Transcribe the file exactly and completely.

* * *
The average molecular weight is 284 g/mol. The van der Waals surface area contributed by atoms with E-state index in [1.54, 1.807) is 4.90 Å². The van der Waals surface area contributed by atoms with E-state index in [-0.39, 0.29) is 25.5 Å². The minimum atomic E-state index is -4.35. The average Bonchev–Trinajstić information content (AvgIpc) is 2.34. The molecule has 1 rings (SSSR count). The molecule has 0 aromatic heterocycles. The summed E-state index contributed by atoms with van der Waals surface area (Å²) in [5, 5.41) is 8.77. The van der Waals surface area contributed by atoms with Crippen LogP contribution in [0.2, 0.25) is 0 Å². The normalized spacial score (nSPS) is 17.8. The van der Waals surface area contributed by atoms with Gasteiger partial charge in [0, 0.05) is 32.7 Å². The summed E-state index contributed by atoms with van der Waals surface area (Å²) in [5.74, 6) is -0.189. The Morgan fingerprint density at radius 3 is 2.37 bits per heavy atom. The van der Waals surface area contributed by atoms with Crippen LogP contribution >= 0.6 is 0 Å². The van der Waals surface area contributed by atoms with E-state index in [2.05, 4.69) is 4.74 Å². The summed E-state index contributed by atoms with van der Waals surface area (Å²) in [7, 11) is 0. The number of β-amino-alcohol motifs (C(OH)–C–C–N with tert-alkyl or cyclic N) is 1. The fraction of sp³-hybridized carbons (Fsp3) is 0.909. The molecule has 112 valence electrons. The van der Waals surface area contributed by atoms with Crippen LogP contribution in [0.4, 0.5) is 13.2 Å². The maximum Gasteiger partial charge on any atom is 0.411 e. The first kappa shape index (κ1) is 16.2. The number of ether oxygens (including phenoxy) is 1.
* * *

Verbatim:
The average molecular weight is 284 g/mol. The van der Waals surface area contributed by atoms with E-state index in [1.54, 1.807) is 4.90 Å². The van der Waals surface area contributed by atoms with E-state index in [-0.39, 0.29) is 25.5 Å². The minimum atomic E-state index is -4.35. The average Bonchev–Trinajstić information content (AvgIpc) is 2.34. The molecule has 1 rings (SSSR count). The molecule has 0 aromatic heterocycles. The summed E-state index contributed by atoms with van der Waals surface area (Å²) in [5, 5.41) is 8.77. The van der Waals surface area contributed by atoms with Crippen LogP contribution in [0.2, 0.25) is 0 Å². The normalized spacial score (nSPS) is 17.8. The van der Waals surface area contributed by atoms with Gasteiger partial charge in [0, 0.05) is 32.7 Å². The summed E-state index contributed by atoms with van der Waals surface area (Å²) in [5.74, 6) is -0.189. The Morgan fingerprint density at radius 3 is 2.37 bits per heavy atom. The van der Waals surface area contributed by atoms with Crippen LogP contribution >= 0.6 is 0 Å². The van der Waals surface area contributed by atoms with E-state index in [2.05, 4.69) is 4.74 Å². The summed E-state index contributed by atoms with van der Waals surface area (Å²) in [7, 11) is 0. The number of β-amino-alcohol motifs (C(OH)–C–C–N with tert-alkyl or cyclic N) is 1. The fraction of sp³-hybridized carbons (Fsp3) is 0.909. The molecule has 112 valence electrons. The van der Waals surface area contributed by atoms with Crippen LogP contribution in [0.4, 0.5) is 13.2 Å². The maximum Gasteiger partial charge on any atom is 0.411 e. The first kappa shape index (κ1) is 16.2. The number of ether oxygens (including phenoxy) is 1.